By: Art O’Connor, Strength and Conditioning Coach
One question I get a lot is when is the best time to start lifting. The best time was 5 years ago, the second best time is today. Even if you are an athlete in the middle of your season you can and should start a lifting program today. Now that does not mean go out and make yourself so sore that you can’t move. If you are just wanting to lift for general health then you can start right away with a full body program. For the purposes of this article though lets talk about an in season athlete using cycling as our sample sport. The main concepts here though can applied to any sport. Full body movements to recruit maximum available muscle fibers and some supplementary work on supporting musculature. In this case core and upper body.
This plan is intended to help you keep the strength gains you worked so hard for over the winter. It also works well for those of you who didn’t spend the winter training your weakness and are now playing catch up to those who did. It is pretty simple and easy to follow. Now that you are starting to really ramp up your on bike training recovery is the key to having a great season. These workouts are designed to be pretty “low cost” in terms of energy expenditure. Most of your workouts will be 20-40 minutes. At first glance you may ask are these workouts even doing anything? The answer is YES! In my experience (and many studies confirm this) once a week of a heavy primary move like deadlift or squat is all you need to keep the neural pathways engaged so that you can recruit maximum muscle fiber on demand assuming you did your homework over the winter. If not then 2 days a week would be better. This directly translates to the bike in the form of sprinting on the road or powering up ledges in the trail as an example.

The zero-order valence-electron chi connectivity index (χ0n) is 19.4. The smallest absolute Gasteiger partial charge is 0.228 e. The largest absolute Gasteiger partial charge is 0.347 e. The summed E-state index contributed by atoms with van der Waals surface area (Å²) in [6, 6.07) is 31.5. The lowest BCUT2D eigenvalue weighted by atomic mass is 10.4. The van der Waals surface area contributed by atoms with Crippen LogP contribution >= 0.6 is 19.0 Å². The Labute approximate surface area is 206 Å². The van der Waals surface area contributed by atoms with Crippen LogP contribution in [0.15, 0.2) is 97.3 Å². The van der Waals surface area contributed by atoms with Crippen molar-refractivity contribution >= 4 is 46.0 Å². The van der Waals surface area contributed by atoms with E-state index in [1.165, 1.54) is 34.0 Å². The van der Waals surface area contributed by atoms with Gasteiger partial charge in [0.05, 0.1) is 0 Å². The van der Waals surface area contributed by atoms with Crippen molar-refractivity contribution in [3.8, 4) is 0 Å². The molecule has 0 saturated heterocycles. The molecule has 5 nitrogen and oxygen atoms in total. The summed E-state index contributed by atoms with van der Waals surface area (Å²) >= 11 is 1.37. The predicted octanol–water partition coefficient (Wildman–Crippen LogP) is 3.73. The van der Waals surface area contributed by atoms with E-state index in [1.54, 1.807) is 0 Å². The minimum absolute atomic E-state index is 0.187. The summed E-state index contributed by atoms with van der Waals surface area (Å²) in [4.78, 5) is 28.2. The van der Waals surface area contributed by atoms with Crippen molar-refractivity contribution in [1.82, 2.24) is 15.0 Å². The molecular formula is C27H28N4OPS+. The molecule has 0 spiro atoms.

Your gym sessions are best done early in the week when you are most recovered. Also if possible you will want to do these before your on bike training, but that is not a rule only a suggestion. Make sure you are warmed up well for these workouts. Riding to the gym is a great way to accomplish this.
Sample Gym Workouts
This is meant to be a template for you to get started and use to design future workouts. If you are new to lifting then I would strongly recommend hiring a knowledgable strength coach for a session or 2 to teach you these lifts. Done right they are very safe and effective. Done wrong you will get hurt. Don’t try and learn these by YouTube. They are pretty easy to learn with a good coach. The main idea is you will do either a Deadlift or a Squat variation (back squat, goblet, etc) each week with a weight that is 70-80% of your max for that lift. You want to vary the sets and reps each week but keep it within 3-5 sets and 3-5 reps. Recovery is going to be at least 2 minutes. Stay moving during the recovery to stay loose. You can do some easy core, push ups, or pull ups during the rest period.
|3×3 Deadlift @ 80%||3 minutes between sets|
|5×5 Push Ups||Can be done between sets of DL|
|3×3 Pull Up||Same as above|
|4×4 Goblet Squat @ 70%||2 minutes between sets|
|3×5 Dumbbell Overhead Press||Moderate weight, 5 reps should be easy. Can be done during rest on squat|
|3×5 Plank Pull||Same as above|
No Gym No Gear Option
I you are not able to get in a proper gym you can do a reasonable job with a little creativity and motivation. Jumping is a great way to get the neurologic response we desire for the lower body. Doing stuff like box jumps (jump up, step off) is a great solution. You can also do weighted jumps with say a back pack or holding a something weighted. These would be done on flat ground where you just jump straight up and land, so not onto a box or elevated platform. Keep the weight pretty light 25-40lbs. Make sure you land and absorb the impact, don’t land straight legged. With any jumping plan keep the reps and sets low. 3-5 of each. For unweighted box jumps the rest between sets can be pretty low, 30-60 seconds. For any weighted jumps do at least 2 minutes.
|5×2 Box Jumps||30-60 seconds between sets|
|3×5 Push Ups||Elevate your feet if these are too easy|
|3×5 Pull Ups or Negatives|
|3×5 Weighted Jumps||2 Minutes between sets|
|3x10m Bear Crawl||Forward and backward|
The days of (good) endurance athletes not hitting the gym are numbered. The science is unequivocal. Stronger is better in any sport. Give this template a try if you have never lifted before. This is the exact template I use with my pro riders.